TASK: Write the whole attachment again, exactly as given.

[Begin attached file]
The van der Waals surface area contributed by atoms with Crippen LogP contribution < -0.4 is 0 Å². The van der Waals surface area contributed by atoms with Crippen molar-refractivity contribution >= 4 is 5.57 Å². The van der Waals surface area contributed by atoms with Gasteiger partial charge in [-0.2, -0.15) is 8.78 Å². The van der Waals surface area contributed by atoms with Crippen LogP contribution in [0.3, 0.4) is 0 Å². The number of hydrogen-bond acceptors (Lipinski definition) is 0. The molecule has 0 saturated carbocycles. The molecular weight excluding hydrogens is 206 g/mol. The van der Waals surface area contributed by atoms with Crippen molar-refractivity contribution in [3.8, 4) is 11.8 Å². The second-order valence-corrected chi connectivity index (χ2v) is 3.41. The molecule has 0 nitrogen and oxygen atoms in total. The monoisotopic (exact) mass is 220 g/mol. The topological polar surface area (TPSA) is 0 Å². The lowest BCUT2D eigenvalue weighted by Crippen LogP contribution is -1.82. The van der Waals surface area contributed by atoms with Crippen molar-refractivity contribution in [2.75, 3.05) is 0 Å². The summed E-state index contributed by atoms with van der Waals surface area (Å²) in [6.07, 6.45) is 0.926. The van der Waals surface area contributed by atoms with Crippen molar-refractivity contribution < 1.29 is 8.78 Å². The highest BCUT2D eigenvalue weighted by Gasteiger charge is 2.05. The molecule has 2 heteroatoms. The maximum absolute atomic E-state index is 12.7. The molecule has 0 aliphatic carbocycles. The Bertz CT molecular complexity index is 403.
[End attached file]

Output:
The van der Waals surface area contributed by atoms with Crippen LogP contribution < -0.4 is 0 Å². The van der Waals surface area contributed by atoms with Crippen molar-refractivity contribution >= 4 is 5.57 Å². The van der Waals surface area contributed by atoms with Gasteiger partial charge in [-0.2, -0.15) is 8.78 Å². The van der Waals surface area contributed by atoms with Crippen LogP contribution in [0.3, 0.4) is 0 Å². The number of hydrogen-bond acceptors (Lipinski definition) is 0. The molecule has 0 saturated carbocycles. The molecular weight excluding hydrogens is 206 g/mol. The van der Waals surface area contributed by atoms with Crippen molar-refractivity contribution in [3.8, 4) is 11.8 Å². The second-order valence-corrected chi connectivity index (χ2v) is 3.41. The molecule has 0 nitrogen and oxygen atoms in total. The monoisotopic (exact) mass is 220 g/mol. The topological polar surface area (TPSA) is 0 Å². The lowest BCUT2D eigenvalue weighted by Crippen LogP contribution is -1.82. The van der Waals surface area contributed by atoms with Crippen molar-refractivity contribution in [2.75, 3.05) is 0 Å². The summed E-state index contributed by atoms with van der Waals surface area (Å²) in [6.07, 6.45) is 0.926. The van der Waals surface area contributed by atoms with Crippen molar-refractivity contribution < 1.29 is 8.78 Å². The highest BCUT2D eigenvalue weighted by Gasteiger charge is 2.05. The molecule has 2 heteroatoms. The maximum absolute atomic E-state index is 12.7. The molecule has 0 aliphatic carbocycles. The Bertz CT molecular complexity index is 403.